Buy-to-let property is still one of the top investments in the UK, so for those considering a move abroad, hanging onto your bricks and mortar assets can be a good decision.
For those wanting to live overseas either temporarily or for the foreseeable future, renting out a property in the UK is a great way of bringing in a monthly payment while allowing you to keep a bolthole back home.
Compared to running a buy-to-let down the road from where you live, however, there can be some extra complications to take into account before going down this route.
Consider your tax position
If you are a buy-to-let landlord who lives overseas for six months or more of the year, you are classed as a non-resident landlord by HMRC. This means you must pay tax in the UK on your rental income, using the non-resident landlord scheme – with tax being paid to HMRC either through the tenant or a letting agent.
If paying tax through the tenant, provided they pay more than £100 a week in rent, they must register with HMRC and deduct the relevant tax from their rental payment. Letting agents are required to operate through the non-resident landlord scheme regardless of how much rent is collected. More information on how to calculate the tax can be found on the government website.
Employing a letting agent or management company
As a landlord overseas, you must decide how much involvement you want in your rental property. Many will opt for a letting agent or management company to deal with everything for them – finding tenants, drawing up contracts, taking deposits and rental payments and ongoing management of the property. The cost of this will eat into some of your rental income, but could be worth it if you want to avoid the hassle of managing a property abroad.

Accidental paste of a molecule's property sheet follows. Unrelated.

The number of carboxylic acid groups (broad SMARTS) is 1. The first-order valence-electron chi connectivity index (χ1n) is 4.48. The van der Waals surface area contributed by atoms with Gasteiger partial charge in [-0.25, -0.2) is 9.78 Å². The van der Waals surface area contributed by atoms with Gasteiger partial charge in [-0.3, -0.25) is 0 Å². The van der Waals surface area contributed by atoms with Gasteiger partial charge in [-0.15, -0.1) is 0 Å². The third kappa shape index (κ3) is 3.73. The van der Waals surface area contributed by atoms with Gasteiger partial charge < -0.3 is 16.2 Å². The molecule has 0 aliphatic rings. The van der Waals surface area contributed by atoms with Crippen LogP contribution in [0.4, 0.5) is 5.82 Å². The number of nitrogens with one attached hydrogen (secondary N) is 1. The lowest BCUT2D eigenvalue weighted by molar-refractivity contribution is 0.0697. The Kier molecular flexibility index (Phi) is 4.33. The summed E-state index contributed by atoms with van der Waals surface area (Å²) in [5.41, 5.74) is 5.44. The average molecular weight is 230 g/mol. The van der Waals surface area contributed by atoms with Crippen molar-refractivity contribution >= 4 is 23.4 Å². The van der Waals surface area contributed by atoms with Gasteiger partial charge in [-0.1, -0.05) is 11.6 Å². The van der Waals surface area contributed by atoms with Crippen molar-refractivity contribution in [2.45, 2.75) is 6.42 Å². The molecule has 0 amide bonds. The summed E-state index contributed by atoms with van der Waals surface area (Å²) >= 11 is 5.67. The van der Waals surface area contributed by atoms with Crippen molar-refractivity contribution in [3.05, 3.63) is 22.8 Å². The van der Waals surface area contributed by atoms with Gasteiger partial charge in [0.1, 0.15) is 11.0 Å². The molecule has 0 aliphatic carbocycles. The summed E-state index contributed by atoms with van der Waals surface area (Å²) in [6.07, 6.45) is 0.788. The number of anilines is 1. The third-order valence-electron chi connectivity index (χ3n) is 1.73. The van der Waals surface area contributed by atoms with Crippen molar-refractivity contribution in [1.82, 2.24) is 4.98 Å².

When choosing a letting agent or management company, it is worth finding out if they have experience of overseas landlords. They should be able to assist with other legal requirements including EPC and gas safety certificates, smoke and carbon monoxide alarms, and regular property inspections as well as carrying out repairs and maintenance as required.
If you live abroad, finding tenants yourself may be quite challenging, but it is possible if you do not want to use a letting agent. You can advertise the property on a number of different portals, speak to potential tenants over the phone or even on a video call, and arrange for a local friend or relative to show prospective tenants around the property.
Ideal tenants would be those you consider to be the most ‘straightforward’, and preferably with as long a contract as possible.
Deposits, inventories, credit checks and contracts – these are just some of the things to deal with as a landlord if you are self-managing, but they can be slightly more inconvenient if you are not resident in the UK. However, as so much can be done online now, it is easier than ever to be a landlord abroad.
Before going abroad, it is a good idea to become acquainted with some trusted, local tradesmen who you can call in when needed. Plumbers, electricians or general handymen are good people to know when you’re not around, and you could give their number to your tenants to contact directly if any issues arise – although any work and costs would need to be agreed by the landlord.
Landlords often carry out property inspections on an annual or biannual basis, but this can be done more frequently if agreed in the lease, provided 24 or 48 hours’ notice is given to the tenant. For overseas landlords who are self-managing, it will be a case of either arranging an inspection when you are in the UK, or getting a local friend or relative to carry one out for you and report any issues back.
If the property was previously your home, or is going to be in the future when you return to the country, these inspections are a good way of knowing that the place is being properly looked after and any repairs or maintenance are carried out quickly.